Since the launch pad platform is vacated by all engineers during the automated launch process, there were no injuries. On February 1, 2007 Sea Launch released a statement detailing its status. [cite web | url = | title = Sea Launch Assesses Status and Plans for Next Steps | publisher = Sea Launch]

On February 3, 2007, photographs of the damage were posted on internet forums. [ [] ] The launch platform damage is mostly superficial, though blast deflectors underneath the launch platform were knocked loose and were lost when they fell into the sea.

In March 2007, shortly after the NSS-8 launch failure, Hughes Network Systems switched the launch of SPACEWAY-3 from a Sea Launch Zenit 3SL to an Ariane 5. [cite web | url = | title = Hughes Signs Contract with Arianespace to Launch SPACEWAY 3 | date = March 1, 2007 | publisher = Hughes] [cite web | url = | title = Hughes Network Systems Awards SPACEWAY 3 Launch Contract to Sea Launch Company | date = December 8, 2005 | publisher = Hughes]

Repairs of the launch platform were completed in September, 2007. [cite web | url = | title = Sea Launch Mission page - Mission Recovery | publisher = Sea Launch] The Sea Launch platform underwent repairs in Canada, docked near CFB Esquimalt, just west of Victoria, British Columbia, and departed on July 31, 2007. Both vessels returned to their home port in Long Beach, California. [cite web | url = | title = New Gas Deflector Arrives at Sea Launch Home Port | publisher = Sea Launch]

Concerns and investigations

During project development in 1998 Boeing was fined $10m by United States Department of State for technical violations of Arms Export Control Act in handling of missile technology while dealing with its foreign Sea Launch partners, the largest civil penalty of its kind (although it could have been as much as 102 million USD). [cite news|publisher=The Christian Science Monitor via the Federation of American Scientists |title= High-seas launch worries islanders |date=September 22, 1999|url=] The Sea Launch project was suspended for two months during the investigation.

The Department of State found that between January 1994 and January 1998 Boeing illegally exported "defense articles" and "defense services", although no national security breaches were determined. [cite news|publisher=The Seattle Times |title= Boeing Dodges Stiffer Fine, Resumes Sea Launch Project -- No National Security Breach In Satellite-Launching Program; Criminal Charges Aren't Likely |date=October 1, 1998 |url= ] The violations were uncovered by Boeing's internal investigation.

At about the same time United States Customs Service attempted to block Sea Launch from bringing Zenit 3SL rockets (classified as missiles) into California for assembly without a munitions import licence. The matter was settled in the company's favour. [cite news|publisher=International Studies Association |title=High Seas Satellite Launches: Paragon of Post Cold War Cooperation or Unregulated Danger? |date=August 10, 2001 |url=]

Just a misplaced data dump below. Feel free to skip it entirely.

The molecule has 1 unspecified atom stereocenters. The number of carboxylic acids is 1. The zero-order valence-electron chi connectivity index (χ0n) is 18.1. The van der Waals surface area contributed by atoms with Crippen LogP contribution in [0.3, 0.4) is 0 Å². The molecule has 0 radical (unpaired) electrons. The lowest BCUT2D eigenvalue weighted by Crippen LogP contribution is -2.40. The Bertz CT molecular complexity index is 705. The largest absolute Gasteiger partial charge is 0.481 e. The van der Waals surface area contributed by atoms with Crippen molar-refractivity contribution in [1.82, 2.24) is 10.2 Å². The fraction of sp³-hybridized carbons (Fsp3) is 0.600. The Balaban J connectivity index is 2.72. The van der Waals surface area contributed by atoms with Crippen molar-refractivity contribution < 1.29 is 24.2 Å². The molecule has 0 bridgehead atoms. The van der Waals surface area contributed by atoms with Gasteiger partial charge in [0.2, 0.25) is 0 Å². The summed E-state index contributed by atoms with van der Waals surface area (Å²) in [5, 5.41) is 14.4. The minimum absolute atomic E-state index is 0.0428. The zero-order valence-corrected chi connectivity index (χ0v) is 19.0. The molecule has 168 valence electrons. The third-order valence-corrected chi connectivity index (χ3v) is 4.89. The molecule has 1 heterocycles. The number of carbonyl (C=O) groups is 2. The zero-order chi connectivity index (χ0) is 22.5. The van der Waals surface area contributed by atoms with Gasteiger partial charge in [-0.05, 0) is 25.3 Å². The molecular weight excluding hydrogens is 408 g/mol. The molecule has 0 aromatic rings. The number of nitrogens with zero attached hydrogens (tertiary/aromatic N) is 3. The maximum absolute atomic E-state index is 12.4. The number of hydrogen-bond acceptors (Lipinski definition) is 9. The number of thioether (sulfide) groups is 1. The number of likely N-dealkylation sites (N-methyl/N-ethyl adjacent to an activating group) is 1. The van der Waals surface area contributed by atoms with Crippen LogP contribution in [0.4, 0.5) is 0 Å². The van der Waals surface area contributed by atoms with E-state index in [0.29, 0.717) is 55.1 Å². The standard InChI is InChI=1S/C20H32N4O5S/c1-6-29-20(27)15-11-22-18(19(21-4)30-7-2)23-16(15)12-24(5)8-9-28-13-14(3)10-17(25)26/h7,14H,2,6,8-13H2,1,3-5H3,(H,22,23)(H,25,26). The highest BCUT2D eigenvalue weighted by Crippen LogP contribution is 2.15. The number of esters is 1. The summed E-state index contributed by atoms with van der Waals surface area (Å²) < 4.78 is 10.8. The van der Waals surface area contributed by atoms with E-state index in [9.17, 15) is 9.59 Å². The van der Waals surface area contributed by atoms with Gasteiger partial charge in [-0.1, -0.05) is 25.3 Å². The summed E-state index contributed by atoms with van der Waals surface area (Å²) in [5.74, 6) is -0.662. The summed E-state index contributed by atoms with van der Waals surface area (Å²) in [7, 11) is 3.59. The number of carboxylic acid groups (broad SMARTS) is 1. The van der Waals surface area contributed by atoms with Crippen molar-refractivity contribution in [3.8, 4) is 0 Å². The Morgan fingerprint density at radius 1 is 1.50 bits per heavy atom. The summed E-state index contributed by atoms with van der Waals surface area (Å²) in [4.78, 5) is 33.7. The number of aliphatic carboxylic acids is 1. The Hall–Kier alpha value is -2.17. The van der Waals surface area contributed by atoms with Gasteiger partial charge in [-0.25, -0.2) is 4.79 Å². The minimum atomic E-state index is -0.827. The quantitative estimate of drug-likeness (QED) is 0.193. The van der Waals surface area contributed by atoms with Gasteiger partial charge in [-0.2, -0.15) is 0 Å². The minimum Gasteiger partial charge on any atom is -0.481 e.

Also in 1998, 16 member states of the South Pacific Forum issued a communiqué asking the United States to suspend the project indefinitely until and unless their environmental concerns are remedied. It was mostly criticized by the island nation of Kiribati. [cite news|publisher=The Christian Science Monitor via the Federation of American Scientists |title= High-seas launch worries islanders |date=September 22, 1999|url=]

The project was criticized in 1997 by International Transport Workers' Federation (ITWF) for registering its sea vessels in Liberia. [cite news|publisher=The Christian Science Monitor via the Federation of American Scientists |title= High-seas launch worries islanders |date=September 22, 1999|url=] In May 1999 Sea Launch reached an agreement with the ITWF, which allows crew members to use ITWF inspectors.

Land launch

Using existing Zenit infrastructure at the Baikonur Cosmodrome, the “Land Launch” system is based on a modified version of the Sea Launch vehicle, the three-stage Zenit 3SL rocket. Land Launch's Zenit 3SLB vehicle addresses the launch needs of commercial satellites weighing up to three-and-a-half metric tonnes. The two-stage Zenit-2SLB is also available for lifting payloads up to thirteen metric tonnes to inclined low Earth orbits.

The first launch was on 28 April 2008, when a Zenit-3SLB launched Spacecom Ltd's AMOS-3 spacecraft from LC-45/1 at Baikonur.

Advantages of equatorial ocean-platform based launches

There are several advantages of an ocean-based, equatorial launch platform over a conventional land-based one:

*The rotational speed of the Earth is greatest at the equator, providing a minor extra launch "boost".
*The need for a "plane change" to the zero degree inclination of geostationary orbit is eliminated, providing a major extra launch "boost". The same rocket launched from Cape Canaveral at 28.5 degrees north latitude would lift 15%–20% less mass to geostationary orbit.
*An ocean launch reduces risks related to launching over populated areas, providing better safety to third parties.
*Absence of range conflicts with other launch systems and a near total absence of ship or overhead air traffic that would constrain launch.
*Any orbital inclination could be reached, thus (for example) combining in one launch site the attainable inclinations of both Cape Canaveral and Vandenberg.


ee also

* Expendable launch system

[ Sea Launched Rockets]

External links

* [ "Odyssey" platform webcam]
* [ Official Sea Launch web site]
* [ Energia’s Sea Launch web page]
* [ NSS-8 Launch Failure movie]
* [ Unofficial Sea Launch Russian web site]